Happy May Day, Joyous Beltane! Today we celebrate the start of the growing season, and also the time when young couples meet and start new lives together (that's what the Maypole is all about!). This year our April was full of showers and has produced a bumper crop of May flowers, and I found a bunch while walking along the Dykeman Walking Trail (or crawling, in some cases; these are all macro shots and I had to get flat on my belly to get some of them). So let's welcome May with a wildflower tribute.

Okay, so they're not flowers! But the April showers produced them, all the same.
Dame's Rocket
Tartarian Honeysuckle
Ground Ivy
Daisy Fleabane
Swamp Buttercup
© 2017 by A. Roy Hilbinger 

Sunday, April 30, 2017

Sunday Bach - Second Sunday After Easter

Pennsylvania Pastorale
Today is the second Sunday after Easter, often informally called Good Shepherd Sunday because the Gospel reading for this Sunday is the famous "I am the good shepherd" passage of John 10:12 - 16. Bach wrote three cantatas for this Sunday, and my favorite of those has always been BWV 104, Du Hirte Israel, höre (Thou shepherd of Israel, hear!) of 1724. It's the most pastoral and gentle of the three, something we need more of in these tumultuous times. Here's what the late Craig Smith of Emmanuel Music had to say about this gentlest of cantatas:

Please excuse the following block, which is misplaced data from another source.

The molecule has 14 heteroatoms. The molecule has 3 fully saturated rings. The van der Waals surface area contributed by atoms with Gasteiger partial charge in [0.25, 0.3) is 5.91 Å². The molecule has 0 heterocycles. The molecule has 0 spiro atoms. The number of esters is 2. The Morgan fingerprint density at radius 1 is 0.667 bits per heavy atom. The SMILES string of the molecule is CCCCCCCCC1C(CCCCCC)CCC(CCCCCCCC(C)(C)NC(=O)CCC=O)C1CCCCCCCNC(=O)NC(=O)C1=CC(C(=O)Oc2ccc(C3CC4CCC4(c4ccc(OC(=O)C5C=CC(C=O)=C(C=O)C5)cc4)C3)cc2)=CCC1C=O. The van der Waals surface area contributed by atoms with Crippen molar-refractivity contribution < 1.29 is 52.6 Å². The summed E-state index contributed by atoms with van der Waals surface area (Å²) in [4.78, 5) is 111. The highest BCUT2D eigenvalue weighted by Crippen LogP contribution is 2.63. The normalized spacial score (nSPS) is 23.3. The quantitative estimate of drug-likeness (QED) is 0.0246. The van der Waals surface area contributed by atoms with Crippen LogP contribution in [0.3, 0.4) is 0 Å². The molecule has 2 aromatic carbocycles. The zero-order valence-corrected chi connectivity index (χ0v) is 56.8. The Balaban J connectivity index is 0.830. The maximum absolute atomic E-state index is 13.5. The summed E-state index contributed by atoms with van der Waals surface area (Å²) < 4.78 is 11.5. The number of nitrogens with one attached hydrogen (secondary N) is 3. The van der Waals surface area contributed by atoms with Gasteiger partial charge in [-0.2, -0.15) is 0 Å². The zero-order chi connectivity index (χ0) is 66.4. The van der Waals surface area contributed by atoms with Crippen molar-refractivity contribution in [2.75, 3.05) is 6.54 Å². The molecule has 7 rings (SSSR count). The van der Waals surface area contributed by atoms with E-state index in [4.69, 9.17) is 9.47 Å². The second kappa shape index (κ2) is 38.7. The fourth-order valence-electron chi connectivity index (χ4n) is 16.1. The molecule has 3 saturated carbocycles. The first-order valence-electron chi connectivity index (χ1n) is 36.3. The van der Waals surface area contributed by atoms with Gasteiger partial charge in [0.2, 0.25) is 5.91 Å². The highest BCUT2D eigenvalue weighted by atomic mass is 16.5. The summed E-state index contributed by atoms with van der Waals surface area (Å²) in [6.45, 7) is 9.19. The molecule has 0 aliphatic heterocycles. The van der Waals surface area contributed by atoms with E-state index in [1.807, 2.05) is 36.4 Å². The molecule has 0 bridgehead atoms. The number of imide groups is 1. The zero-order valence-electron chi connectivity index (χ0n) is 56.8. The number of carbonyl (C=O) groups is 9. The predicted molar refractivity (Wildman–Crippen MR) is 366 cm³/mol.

The pastoral ideal is a significant and common occurrence in music of the Baroque. The twin concepts of the secular Arcadia and the sacred Eden not only stimulate the composer’s imagination but create a sort of nostalgic world that was a favorite of opera composers for the 17th and 18th centuries. This bucolic world doesn’t fit very well with the austere “Weltanschaung” of Lutheran Saxony. Yet several readings in the yearly lectionary summon up this important style. Obviously one is about the shepherds at Christmastime. The other spot in the church year is the so-called “Good Shepherd” Sunday. One of the most gorgeously and purely pastoral pieces is one written for that Sunday, BWV 104. This is a work that was known even before most of the cantatas were published. In the early 1800s a volume of six cantatas later to be numbered 101 through 106 appeared in Germany. These six pieces became significant in the Bach revival culminating in the 1829 performance of the St Matthew Passion by the young Felix Mendelssohn. Our cantata, BWV 104, was particularly influential upon Mendelssohn. The opening chorus is the obvious model for the chorus “He watching over Israel” in that composer’s “Elijah.” The Bach chorus is a marvel. Permeated with a beautiful and easy counterpoint, the spinning out of the fugue themes is both masterful and irresistible. Each of the three subsequent fugues is more ecstatic and passionate. 
The tenor aria continues in a pastoral vein but is darker and more colored. The chromaticism is so easy and elegant that it slips in almost unnoticed. Compound triple meter, a common characteristic of all baroque pastoral music, reappears in the lyrical bass aria. There is something more personal and dark about this aria that throws it in relief of the opening chorus. A rich harmonization of “Allein Gott in der Höh” ends the cantata.
I've chosen this beautiful performance by the Amsterdam Baroque Orchestra and Choir under the direction of Ton Koopman for today's Sunday Bach. Enjoy!


Photo © 2012 by A. Roy Hilbinger